James A. Toronto, a Mormon, wrote:

My family and I were invited by a Muslim friend, Nabil, to participate in his family’s evening meal in which they broke their fast. As we entered their modest apartment in one of the most impoverished quarters of Cairo, I noticed that one of the rooms was occupied by numerous peasant women (distinguishable by their black clothing) and their children. They were all sitting on the floor with food spread out before them on a cloth, quietly waiting for the call to prayer that marks the end of fasting each day. When I asked if they were his relatives, he replied: “No, I don’t know any of them. It is our habit to invite strangers off the street who cannot afford good food to share our Ramadan meal. We do this because it was one of the customs of our prophet, Muhammad.” (See James A. Toronto, “A Latter-day Saint Perspective on Muhammad,” Ensign, August 2000.)

Mormons teach their members to fast once a month, going entirely without any food or drink, and then to donate the cost of the food they did not eat or drink to a special fund that is used to care for the poor. Like Muslims, Mormons believe that fasting and compassion for the poor are linked together and that fasting voluntarily helps us to understand the suffering of those who are poor involuntarily.

A cabinet minister of Egypt once told me that if a bridge is ever built between Christianity and Islam it must be built by the Mormon Church. In making inquiry as to the reason for his statement I was impressed by his recitation of the similarities and the common bonds of brotherhood.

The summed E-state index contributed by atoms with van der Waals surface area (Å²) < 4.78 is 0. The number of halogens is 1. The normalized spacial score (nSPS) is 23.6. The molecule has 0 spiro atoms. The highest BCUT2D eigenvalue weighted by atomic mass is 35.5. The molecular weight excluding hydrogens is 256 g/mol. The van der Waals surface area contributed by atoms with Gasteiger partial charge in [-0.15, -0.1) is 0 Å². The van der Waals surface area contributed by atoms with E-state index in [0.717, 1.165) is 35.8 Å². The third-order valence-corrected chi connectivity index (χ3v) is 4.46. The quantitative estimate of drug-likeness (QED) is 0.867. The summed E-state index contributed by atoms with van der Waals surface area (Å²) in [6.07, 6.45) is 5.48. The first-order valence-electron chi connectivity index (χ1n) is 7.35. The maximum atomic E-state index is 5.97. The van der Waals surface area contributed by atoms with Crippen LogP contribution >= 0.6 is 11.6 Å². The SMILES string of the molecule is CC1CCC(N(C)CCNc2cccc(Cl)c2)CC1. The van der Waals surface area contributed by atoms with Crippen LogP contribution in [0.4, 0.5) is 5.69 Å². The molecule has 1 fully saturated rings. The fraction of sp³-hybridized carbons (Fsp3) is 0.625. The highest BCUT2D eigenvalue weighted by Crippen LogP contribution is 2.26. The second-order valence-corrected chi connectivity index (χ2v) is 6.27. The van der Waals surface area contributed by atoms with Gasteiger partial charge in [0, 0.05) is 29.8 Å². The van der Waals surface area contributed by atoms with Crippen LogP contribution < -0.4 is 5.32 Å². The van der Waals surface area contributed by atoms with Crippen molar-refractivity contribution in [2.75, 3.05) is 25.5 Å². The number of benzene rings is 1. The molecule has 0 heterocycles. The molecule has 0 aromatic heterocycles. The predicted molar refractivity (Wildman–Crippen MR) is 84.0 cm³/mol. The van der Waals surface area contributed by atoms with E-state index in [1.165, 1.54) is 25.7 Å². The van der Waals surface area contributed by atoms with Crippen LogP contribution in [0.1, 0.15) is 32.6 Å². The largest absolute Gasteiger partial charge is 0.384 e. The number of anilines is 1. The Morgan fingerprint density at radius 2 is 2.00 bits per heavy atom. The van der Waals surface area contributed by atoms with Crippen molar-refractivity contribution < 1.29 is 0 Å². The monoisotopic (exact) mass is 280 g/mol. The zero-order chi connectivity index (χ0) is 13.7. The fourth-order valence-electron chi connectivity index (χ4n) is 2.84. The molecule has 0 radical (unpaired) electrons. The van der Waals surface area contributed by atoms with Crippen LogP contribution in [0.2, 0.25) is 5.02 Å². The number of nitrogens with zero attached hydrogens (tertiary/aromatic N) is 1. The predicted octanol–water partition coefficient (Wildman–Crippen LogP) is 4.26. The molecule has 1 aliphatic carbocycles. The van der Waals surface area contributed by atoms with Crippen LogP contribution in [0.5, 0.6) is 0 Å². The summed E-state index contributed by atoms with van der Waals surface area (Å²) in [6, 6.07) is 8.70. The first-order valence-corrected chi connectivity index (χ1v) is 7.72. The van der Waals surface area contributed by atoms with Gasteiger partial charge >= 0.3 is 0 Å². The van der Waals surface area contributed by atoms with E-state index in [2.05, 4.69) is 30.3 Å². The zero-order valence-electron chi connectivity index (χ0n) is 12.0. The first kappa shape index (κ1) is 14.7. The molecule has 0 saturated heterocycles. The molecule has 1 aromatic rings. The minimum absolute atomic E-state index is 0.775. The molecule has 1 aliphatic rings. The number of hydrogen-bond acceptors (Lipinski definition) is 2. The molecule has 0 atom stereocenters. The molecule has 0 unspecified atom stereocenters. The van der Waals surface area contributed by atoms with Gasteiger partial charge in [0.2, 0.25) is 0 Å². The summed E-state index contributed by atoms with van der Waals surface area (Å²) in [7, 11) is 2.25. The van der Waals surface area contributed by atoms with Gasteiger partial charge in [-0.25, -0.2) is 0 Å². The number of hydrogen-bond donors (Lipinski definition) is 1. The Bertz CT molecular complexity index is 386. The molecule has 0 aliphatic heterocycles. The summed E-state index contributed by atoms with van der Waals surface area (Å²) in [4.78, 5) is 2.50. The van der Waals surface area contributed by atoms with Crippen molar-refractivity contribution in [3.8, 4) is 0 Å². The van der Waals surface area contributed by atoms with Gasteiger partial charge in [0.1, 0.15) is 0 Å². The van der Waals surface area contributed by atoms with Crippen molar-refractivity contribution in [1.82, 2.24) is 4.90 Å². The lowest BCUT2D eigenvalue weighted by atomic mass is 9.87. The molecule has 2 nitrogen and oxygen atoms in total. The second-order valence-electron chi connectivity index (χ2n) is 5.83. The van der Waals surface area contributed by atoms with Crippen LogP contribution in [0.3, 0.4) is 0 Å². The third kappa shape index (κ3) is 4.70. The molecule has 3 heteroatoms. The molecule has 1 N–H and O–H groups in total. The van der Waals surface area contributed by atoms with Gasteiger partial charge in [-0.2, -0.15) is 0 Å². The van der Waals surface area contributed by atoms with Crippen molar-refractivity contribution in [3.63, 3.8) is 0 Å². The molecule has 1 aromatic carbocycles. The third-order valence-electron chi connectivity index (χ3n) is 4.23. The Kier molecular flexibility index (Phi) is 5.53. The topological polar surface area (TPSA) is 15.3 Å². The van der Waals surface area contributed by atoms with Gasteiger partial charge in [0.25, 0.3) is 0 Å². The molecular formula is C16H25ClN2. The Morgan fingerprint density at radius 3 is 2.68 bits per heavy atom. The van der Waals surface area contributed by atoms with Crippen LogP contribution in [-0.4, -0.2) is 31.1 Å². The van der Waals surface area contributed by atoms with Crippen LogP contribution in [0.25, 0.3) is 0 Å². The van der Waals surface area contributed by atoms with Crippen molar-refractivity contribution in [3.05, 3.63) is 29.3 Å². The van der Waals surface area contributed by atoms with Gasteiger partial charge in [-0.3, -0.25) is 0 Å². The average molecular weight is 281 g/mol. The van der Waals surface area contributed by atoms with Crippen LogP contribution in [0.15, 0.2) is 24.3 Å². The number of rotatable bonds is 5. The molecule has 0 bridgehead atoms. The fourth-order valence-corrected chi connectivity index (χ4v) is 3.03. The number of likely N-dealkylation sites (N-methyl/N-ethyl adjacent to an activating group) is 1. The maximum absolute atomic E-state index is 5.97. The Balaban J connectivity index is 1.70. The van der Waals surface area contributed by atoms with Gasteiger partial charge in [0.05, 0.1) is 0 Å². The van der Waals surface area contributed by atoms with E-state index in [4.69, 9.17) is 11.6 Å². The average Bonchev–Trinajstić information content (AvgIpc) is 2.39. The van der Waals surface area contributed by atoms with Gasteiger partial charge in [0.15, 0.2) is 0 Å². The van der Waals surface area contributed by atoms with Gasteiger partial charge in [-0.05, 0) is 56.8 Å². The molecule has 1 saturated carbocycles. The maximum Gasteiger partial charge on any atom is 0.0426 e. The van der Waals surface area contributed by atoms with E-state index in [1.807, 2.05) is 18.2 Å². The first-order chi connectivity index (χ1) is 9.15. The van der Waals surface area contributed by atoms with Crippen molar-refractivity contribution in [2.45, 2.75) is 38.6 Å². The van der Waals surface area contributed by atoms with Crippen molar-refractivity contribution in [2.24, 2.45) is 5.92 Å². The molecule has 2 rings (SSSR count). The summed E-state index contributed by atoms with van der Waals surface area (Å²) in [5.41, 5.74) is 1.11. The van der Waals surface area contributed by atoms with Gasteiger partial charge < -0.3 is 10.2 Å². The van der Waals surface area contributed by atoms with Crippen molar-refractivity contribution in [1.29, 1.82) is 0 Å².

Both the Jews and the Arabs are children of our Father. They are both children of promise, and as a church we do not take sides. We have love for and an interest in each. The purpose of the gospel of Jesus Christ is to bring about love, unity, and brotherhood of the highest order.” (Howard W. Hunter, “All Are Alike Unto God,” fireside address was given at Brigham Young University on 4 February 1979.)

Although Mormons and Muslims have some religious differences, there are also commonalities we can celebrate, and this is why Mormons and Muslims are able to work together to bring about God’s purposes in humanitarian areas.

In a recent meeting with Muslim dignitaries, Elder Neal A. Maxwell of the Quorum of the Twelve Apostles focused on the common spiritual heritage of Mormons and Muslims. After quoting a verse from the Qur’an, he observed:

“God is the source of light in heaven and on earth. We share the belief with you. We resist the secular world. We believe with you that life has meaning and purpose. … We revere the institution of the family. … We salute you for your concern for the institution of the family. … Mutual respect, friendship, and love are precious things in today’s world. We feel those emotions for our Islamic brothers and sisters. Love never needs a visa. It crosses over all borders and links generations and cultures.” (See James A. Toronto, “A Latter-day Saint Perspective on Muhammad,” Ensign, August 2000.)



About Terrie Lynn Bittner
The late Terrie Lynn Bittner—beloved wife, mother, grandmother, and friend—was the author of two homeschooling books and numerous articles, including several that appeared in Latter-day Saint magazines. She became a member of the Church at the age of 17 and began sharing her faith online in 1992.